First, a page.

Iran’s Truck Driver Strike Enters its Third Week
Despite threats to their liberty and lives, the truck drivers of Iran have continued their strike into its third week. The strike has spread rapidly across the country, now engulfing 310 towns and cities across the country, including Tehran, and towns in Fars province, Isfahan, Lorestan, West Azerbaijan, and Hamedan, amongst others, reports by MEK‘s network inside Iran.
Significant numbers of striking drivers have been detained by regime officials. The Fars province Judiciary announced that 35 drivers had been arrested. In Isfahan, the figure was 13. At least a further 168 drivers have been arrested in other parts of the country, according to the National Council of Resistance of Iran (NCRI).
The drivers are being charged with crimes such as “disrupting the flow of transportation” and “provoking drivers to strike”.
The Ultimate Sacrifice
The regime’s Chief Prosecutor, Montazeri, threatened the striking drivers with execution two weeks ago. Mullah Larijani echoed his comments, asserting that those involved would be severely punished.
But still, in a remarkable display of courage, the striking drivers have turned out in force, with far-reaching results. Because around 90% of Iran’s goods are transported via the country’s elaborate network of roads, the truck drivers’ strike has been crippling for the Iranian economy.
The state-run news agency has used the success of the strike to attack the strikers. Fars News Agency accused the drivers of “causing dissatisfaction in the population”, and of harming the country’s economy.
But it is not the drivers harming the economy, it is the mullahs themselves. The strikers are protesting exorbitant insurance premiums and logistics costs, rampant corruption among regime officials, arbitrary tolls and taxes, and ever decreasing wages. If the mullahs took steps to end this rampant abuse of power, the striking truck drivers would return to work and the Iranian economy could continue to turn over.
The price of spare parts for trucks has increased by more than 600% in recent times. Many truckers cannot afford to replace tires, putting them out of work. Even when they do earn, the plummeting value of the rial means few are able to earn a livable wage.
When the truckers are working, road conditions have deteriorated to the point that many are unsafe and cause further damage to the trucks. Which means more expensive repairs, keeping truck drivers in a perpetual spiral of poverty.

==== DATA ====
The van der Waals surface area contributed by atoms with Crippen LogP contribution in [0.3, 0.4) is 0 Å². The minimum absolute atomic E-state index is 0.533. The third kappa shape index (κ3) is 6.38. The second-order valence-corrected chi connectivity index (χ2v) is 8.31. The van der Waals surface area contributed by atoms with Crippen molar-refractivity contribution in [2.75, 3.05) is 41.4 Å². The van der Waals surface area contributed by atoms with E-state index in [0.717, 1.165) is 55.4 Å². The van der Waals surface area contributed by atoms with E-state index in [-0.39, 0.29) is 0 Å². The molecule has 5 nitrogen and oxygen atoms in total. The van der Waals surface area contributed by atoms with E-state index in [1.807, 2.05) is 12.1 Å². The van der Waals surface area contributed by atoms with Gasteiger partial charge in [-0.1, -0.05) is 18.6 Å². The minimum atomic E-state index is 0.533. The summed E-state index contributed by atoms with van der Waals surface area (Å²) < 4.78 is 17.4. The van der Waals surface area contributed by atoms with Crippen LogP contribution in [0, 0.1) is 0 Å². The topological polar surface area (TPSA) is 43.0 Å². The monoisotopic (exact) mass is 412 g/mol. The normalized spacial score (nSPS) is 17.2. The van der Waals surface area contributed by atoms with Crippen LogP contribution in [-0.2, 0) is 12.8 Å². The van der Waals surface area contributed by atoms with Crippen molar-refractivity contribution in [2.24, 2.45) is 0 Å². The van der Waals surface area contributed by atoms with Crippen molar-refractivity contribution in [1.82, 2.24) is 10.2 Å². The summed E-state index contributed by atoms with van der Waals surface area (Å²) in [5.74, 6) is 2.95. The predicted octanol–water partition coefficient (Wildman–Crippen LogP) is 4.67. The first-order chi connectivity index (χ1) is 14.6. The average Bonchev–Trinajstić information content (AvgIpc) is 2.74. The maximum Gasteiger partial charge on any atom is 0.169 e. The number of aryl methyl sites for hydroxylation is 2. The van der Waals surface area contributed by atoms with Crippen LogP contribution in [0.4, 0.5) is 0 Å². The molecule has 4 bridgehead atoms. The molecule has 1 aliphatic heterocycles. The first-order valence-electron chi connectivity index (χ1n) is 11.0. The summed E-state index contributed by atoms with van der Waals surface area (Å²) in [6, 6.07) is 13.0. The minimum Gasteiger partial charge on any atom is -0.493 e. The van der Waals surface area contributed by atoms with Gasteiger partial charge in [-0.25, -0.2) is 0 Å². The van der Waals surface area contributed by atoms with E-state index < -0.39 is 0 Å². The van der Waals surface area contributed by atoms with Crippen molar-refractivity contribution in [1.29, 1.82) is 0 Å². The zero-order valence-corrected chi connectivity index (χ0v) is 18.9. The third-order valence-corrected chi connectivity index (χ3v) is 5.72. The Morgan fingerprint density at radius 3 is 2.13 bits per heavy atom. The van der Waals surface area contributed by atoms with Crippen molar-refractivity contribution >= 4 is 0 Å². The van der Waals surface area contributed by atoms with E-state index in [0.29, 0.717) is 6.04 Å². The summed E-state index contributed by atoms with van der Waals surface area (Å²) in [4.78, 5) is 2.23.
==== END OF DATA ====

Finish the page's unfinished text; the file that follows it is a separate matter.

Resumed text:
In an attempt to break the strike, the regime made false promises. In footage released from Bandar Abbas Terminal, plainclothes regime agents can be seen disseminating falsehoods in an attempt to get the striking drivers to return to work.
Maryam Rajavi’s Message of Support
The President-elect of the NCRI, Maryam Rajavi, pledged her support for the striking drivers. She urged the general public to stand with them in a gesture of solidarity.
I urge international human rights organizations to immediately take action to secure the release of a large number of truck drivers who have been arrested#IranProtests #IranRegimeChange #FreeIran2018#Iran
— Maryam Rajavi (@Maryam_Rajavi) October 7, 2018
The leader of Iran’s main opposition also condemned the regime’s repressive and violent response to the strikes. She cited the arrests and violence as a sign of the regime’s vulnerability.
Maryam Rajavi also reminded the public that the mullahs are to blame for Iran’s plunder and economic demise. Their thieving and mismanagement created this situation, not the brave Iranians taking to the streets in protest.
Finally, she urged human rights organizations to pressure the regime to free those arrested. She also implored the international community to reject Hassan Rouhani and his violent and criminal regime from the international community. There should be no place for barbarians and human rights abusers among the international heads of state.
Tags: Human Rights, Iran Protests, Maryam Rajavi, MEK, Mujahedin-e Khalq, National strike by lorry and truck drivers, NCRI, PMOI, Truck drivers protests